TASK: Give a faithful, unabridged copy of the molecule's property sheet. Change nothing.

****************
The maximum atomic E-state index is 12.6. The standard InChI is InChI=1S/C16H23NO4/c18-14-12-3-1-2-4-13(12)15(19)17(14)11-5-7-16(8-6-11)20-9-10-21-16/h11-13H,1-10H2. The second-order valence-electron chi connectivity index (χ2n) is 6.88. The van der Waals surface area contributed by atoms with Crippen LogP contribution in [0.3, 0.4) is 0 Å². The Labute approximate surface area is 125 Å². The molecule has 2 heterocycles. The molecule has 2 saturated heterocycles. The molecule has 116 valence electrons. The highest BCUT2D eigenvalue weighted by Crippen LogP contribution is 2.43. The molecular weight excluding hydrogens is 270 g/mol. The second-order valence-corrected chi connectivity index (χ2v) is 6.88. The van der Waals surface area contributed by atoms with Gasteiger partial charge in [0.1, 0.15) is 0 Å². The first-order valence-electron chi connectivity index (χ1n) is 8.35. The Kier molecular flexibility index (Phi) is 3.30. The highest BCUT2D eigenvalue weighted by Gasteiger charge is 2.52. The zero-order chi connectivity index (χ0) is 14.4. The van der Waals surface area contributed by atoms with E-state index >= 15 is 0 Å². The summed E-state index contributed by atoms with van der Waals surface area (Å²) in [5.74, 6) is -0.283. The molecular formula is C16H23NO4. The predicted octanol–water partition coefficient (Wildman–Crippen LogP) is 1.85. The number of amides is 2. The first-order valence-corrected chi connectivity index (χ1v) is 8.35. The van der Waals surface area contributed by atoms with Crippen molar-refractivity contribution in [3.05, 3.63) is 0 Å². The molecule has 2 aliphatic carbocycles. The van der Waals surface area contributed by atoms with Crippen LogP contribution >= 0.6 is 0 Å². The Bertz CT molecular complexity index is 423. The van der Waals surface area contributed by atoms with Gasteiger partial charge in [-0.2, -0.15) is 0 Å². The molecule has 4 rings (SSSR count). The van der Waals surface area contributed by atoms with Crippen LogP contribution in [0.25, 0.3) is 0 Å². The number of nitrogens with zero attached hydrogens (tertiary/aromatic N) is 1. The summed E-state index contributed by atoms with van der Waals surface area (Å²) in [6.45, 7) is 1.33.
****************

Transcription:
The maximum atomic E-state index is 12.6. The standard InChI is InChI=1S/C16H23NO4/c18-14-12-3-1-2-4-13(12)15(19)17(14)11-5-7-16(8-6-11)20-9-10-21-16/h11-13H,1-10H2. The second-order valence-electron chi connectivity index (χ2n) is 6.88. The van der Waals surface area contributed by atoms with Crippen LogP contribution in [0.3, 0.4) is 0 Å². The Labute approximate surface area is 125 Å². The molecule has 2 heterocycles. The molecule has 2 saturated heterocycles. The molecule has 116 valence electrons. The highest BCUT2D eigenvalue weighted by Crippen LogP contribution is 2.43. The molecular weight excluding hydrogens is 270 g/mol. The second-order valence-corrected chi connectivity index (χ2v) is 6.88. The van der Waals surface area contributed by atoms with Gasteiger partial charge in [0.1, 0.15) is 0 Å². The first-order valence-electron chi connectivity index (χ1n) is 8.35. The Kier molecular flexibility index (Phi) is 3.30. The highest BCUT2D eigenvalue weighted by Gasteiger charge is 2.52. The zero-order chi connectivity index (χ0) is 14.4. The van der Waals surface area contributed by atoms with E-state index >= 15 is 0 Å². The summed E-state index contributed by atoms with van der Waals surface area (Å²) in [5.74, 6) is -0.283. The molecular formula is C16H23NO4. The predicted octanol–water partition coefficient (Wildman–Crippen LogP) is 1.85. The number of amides is 2. The first-order valence-corrected chi connectivity index (χ1v) is 8.35. The van der Waals surface area contributed by atoms with Crippen molar-refractivity contribution in [3.05, 3.63) is 0 Å². The molecule has 2 aliphatic carbocycles. The van der Waals surface area contributed by atoms with Crippen LogP contribution >= 0.6 is 0 Å². The Bertz CT molecular complexity index is 423. The van der Waals surface area contributed by atoms with Gasteiger partial charge in [-0.2, -0.15) is 0 Å². The molecule has 4 rings (SSSR count). The van der Waals surface area contributed by atoms with Crippen LogP contribution in [0.25, 0.3) is 0 Å². The number of nitrogens with zero attached hydrogens (tertiary/aromatic N) is 1. The summed E-state index contributed by atoms with van der Waals surface area (Å²) in [6.45, 7) is 1.33.